Animal Advocates

How To Help Feral Cats In Your Neighborhood

When you notice that a group of feral cats have taken up residence in your neighborhood, you might immediately want to spring into action. Do you know how to help feral cats in your neighborhood?

Despite popular belief, not all outdoor cats need to become indoor cats, and that is often the case with feral cats. To help them properly, it’s important to slow down, learn more about feral cats, and address the situation the right way. Let’s learn how to help a feral cat colony today.

Photo by Anna Yablonskaya on Unsplash

1. Get Educated

The very first thing that you should do when you have decided to help the feral cats in your area is go back inside and start reading up on cat colonies!

That’s right. Unless a cat is in immediate, critical distress, nothing that you do right now is going to help as much as learning more about how to help feral cats the right way.

Many people assume that the best thing to do for feral cats is catch them and take them to a shelter. What these people don’t realize, however, is that a large number of feral cats that go into shelters will never be adoptable. This may lead to them being humanely euthanized due to shelter space issues.

To avoid this happening to the cats that you want to help, it’s important to learn about what actually helps feral cats. The primary thing that you can do to help cats in your area is to get involved with TNR efforts, also known as trap-neuter-return.

2. Plan To TNR

TNR has become the best practice for handling feral cat colonies, and many areas have even adapted the practice as official policy. From shelters to animal control groups to determined individuals, many groups work to do TNR to help cats in the community.

So, what is TNR?

TNR stands for trap, neuter, and release. Here’s what that means:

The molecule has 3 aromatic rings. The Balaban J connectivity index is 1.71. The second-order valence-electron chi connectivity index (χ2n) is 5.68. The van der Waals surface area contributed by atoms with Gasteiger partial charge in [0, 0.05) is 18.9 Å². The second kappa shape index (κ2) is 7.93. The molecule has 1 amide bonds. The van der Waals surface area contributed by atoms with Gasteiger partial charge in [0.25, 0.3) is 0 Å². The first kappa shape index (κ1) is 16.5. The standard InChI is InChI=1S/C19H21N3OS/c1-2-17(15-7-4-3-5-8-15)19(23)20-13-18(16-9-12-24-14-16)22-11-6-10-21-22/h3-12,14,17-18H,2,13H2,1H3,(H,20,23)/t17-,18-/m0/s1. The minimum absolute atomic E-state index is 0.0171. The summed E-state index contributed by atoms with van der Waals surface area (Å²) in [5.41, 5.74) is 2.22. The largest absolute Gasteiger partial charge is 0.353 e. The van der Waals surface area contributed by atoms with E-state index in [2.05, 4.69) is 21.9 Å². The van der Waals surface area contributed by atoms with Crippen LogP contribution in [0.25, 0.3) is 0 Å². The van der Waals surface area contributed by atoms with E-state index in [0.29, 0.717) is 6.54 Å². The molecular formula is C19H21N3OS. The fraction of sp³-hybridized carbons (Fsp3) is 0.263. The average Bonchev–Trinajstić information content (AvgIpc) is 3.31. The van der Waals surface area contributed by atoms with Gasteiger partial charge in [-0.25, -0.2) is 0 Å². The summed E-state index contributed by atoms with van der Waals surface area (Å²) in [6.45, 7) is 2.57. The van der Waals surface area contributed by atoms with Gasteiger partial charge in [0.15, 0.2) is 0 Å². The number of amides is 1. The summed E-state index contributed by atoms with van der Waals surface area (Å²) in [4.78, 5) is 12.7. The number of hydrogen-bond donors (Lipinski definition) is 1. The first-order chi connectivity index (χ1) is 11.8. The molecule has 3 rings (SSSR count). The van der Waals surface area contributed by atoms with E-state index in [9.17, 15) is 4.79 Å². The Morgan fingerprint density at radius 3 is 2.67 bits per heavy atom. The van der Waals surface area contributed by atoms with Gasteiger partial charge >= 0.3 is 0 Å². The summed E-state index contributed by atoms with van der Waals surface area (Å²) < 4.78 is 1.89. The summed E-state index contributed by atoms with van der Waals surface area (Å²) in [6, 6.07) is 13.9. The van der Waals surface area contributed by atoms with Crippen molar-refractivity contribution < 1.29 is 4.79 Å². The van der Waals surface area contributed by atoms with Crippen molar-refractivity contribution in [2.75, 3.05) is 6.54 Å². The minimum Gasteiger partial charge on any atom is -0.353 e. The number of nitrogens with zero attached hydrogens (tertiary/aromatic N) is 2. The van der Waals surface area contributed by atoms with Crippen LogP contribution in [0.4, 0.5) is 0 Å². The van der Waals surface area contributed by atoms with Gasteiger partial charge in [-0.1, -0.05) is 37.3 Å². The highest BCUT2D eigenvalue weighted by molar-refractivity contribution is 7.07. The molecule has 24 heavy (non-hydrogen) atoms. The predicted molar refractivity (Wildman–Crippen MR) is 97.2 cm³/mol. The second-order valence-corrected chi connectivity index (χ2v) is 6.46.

• Trap: Humane traps are used to round up all cats living in the colony.
  • Neuter: Cats are taken to a veterinarian to be spayed or neutered. Cats are also vaccinated. Typically, their ears are tipped to mark that they have been through TNR.
  • Release: Once recovered, cats are released back in the outdoor area that they came from.

Learning how to do this isn’t a simple process, and there is a lot to consider. If you’re ready to become the TNR handler for your area, great! There are so many wonderful resources to learn from, and you will make a real difference for the cats near you. 

If you aren’t quite ready to run the program yourself but are ready to help, contact local organizations and find one that helps with TNR. By providing funding or helping hands, you can get a qualified and experienced TNR group into your area.

3. Feed and Shelter

Once you’ve got a TNR plan underway, you can start to provide supplemental food and shelter to the cats. Though it might feel cruel to not feed cats, feral cats know how to provide for themselves! If you start to feed them, you will need to keep up this practice as they will begin to rely on it.

During certain seasons like winter and summer, however, the cats can benefit from extra help. In winter, for example, it can be hard for cats to stay warm or find enough food. Lol Cats add, “You can help a feral cat by building them an inexpensive shelter and ensuring they get fed. Placing out a heated water dish will also ensure they have access to water.”

When access to food and water for outdoor cats becomes dangerous or difficult, it’s great to help them survive by providing them with food as well as shelter. Be sure that anything that you set up is cleaned regularly, kept sanitary, and not going to increase problems for the colony.

4. Spread The Word

If you’re living in a neighborhood, the chances are high that you’re not the only one that has noticed the cats, and you might not be the only one planning to take action. The best way to have a successful TNR movement and to help the feral cats is to work together. Some members may even be willing to help with your efforts.

Photo by Rock Vincent Guitard on Unsplash

At the base level, however, it is important to educate neighbors about feral cats and why simply taking them to the shelter is not the right option. As mentioned before, people often do not realize how this ultimately leads to the unnecessary euthanization of many cats.

Creating a simple flyer explaining your plan, goals, and what resources you have can make a big difference! Not only will you get to learn a lot about how the community feels about your efforts, but you also will make a genuine change in how the community views the cats.

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